But if you take the cash out for any reason other than postsecondary education, you’ll pay federal taxes on the amount plus a 10% federal tax penalty.

Talk With Your Child About Their College Plans — and Your Financial Plans

How much should you save for your child’s college education? The right number is as unique as your family is.

A 2017 survey of nearly 2,000 parents by Fidelity Investments found that 72% of parents were saving for their children’s college educations. Parents planned to cover 51% of college costs from family savings.

That’s generous! But it’s not exactly optimistic. Still, 85% of parents expect their kids to graduate with student debt.

Meanwhile, a 2017 report by Sallie Mae revealed that families are actually covering about 23% of college costs from parent income and savings.  

Start talking about college plans when your child enters high school. Ask them about their ideas, dreams and goals — and expect them to fluctuate during their teen years. Their career goals in ninth grade could be vastly different from their plans as they prepare to graduate high school.

During these conversations, be open about your family’s ability to pay for college.

Being honest about your financial commitment can help your child manage their expectations about college costs and what your family can afford to contribute.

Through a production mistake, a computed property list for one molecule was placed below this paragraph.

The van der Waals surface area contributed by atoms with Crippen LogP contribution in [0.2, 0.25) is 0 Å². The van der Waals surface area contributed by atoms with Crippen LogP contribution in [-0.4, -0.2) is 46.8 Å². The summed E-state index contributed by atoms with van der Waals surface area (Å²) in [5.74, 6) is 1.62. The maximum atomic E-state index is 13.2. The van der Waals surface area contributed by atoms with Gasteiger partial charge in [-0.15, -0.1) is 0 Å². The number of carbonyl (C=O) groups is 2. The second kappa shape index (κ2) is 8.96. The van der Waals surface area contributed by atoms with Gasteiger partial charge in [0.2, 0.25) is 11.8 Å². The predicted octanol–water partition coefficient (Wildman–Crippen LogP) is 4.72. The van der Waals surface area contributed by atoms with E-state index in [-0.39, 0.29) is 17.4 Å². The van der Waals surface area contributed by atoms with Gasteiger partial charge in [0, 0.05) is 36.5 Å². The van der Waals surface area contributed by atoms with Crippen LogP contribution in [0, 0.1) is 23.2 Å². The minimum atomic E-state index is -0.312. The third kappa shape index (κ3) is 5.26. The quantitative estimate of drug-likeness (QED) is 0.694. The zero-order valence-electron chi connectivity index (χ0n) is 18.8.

Research Financial Aid Options Early

College years looming? Don’t wait until the last minute to look into financial aid options.

Attend informational sessions at your child’s school or local library, and talk with other parents who already have kids in college.

It’s important to fill out the FAFSA — the Free Application for Federal Student Aid — even if you think you earn too much to be eligible. The FAFSA is a gateway to consideration for grants, loans, need-based scholarships and even work-study jobs. It’s used at two-year and four-year institutions, and even some vocational schools.

Your estimated family contribution determined by the FAFSA may seem high, but it’s not an indicator for how much you’ll actually pay once aid has been granted.

About 85% of full-time college students receive some form of federal financial aid.

As your child fills out college applications during senior year of high school, encourage them to apply for scholarships, too. You don’t need straight A’s to be eligible for many awards, and there’s something for students in every course of study.   

This article contains general information and explains options you may have, but it is not intended to be investment advice or a personal recommendation. We can’t personalize articles for our readers, so your situation may vary from the one discussed here. Please seek a licensed professional for tax advice, legal advice, financial planning advice or investment advice.

Lisa Rowan (@lisatella) is a senior writer at The Penny Hoarder.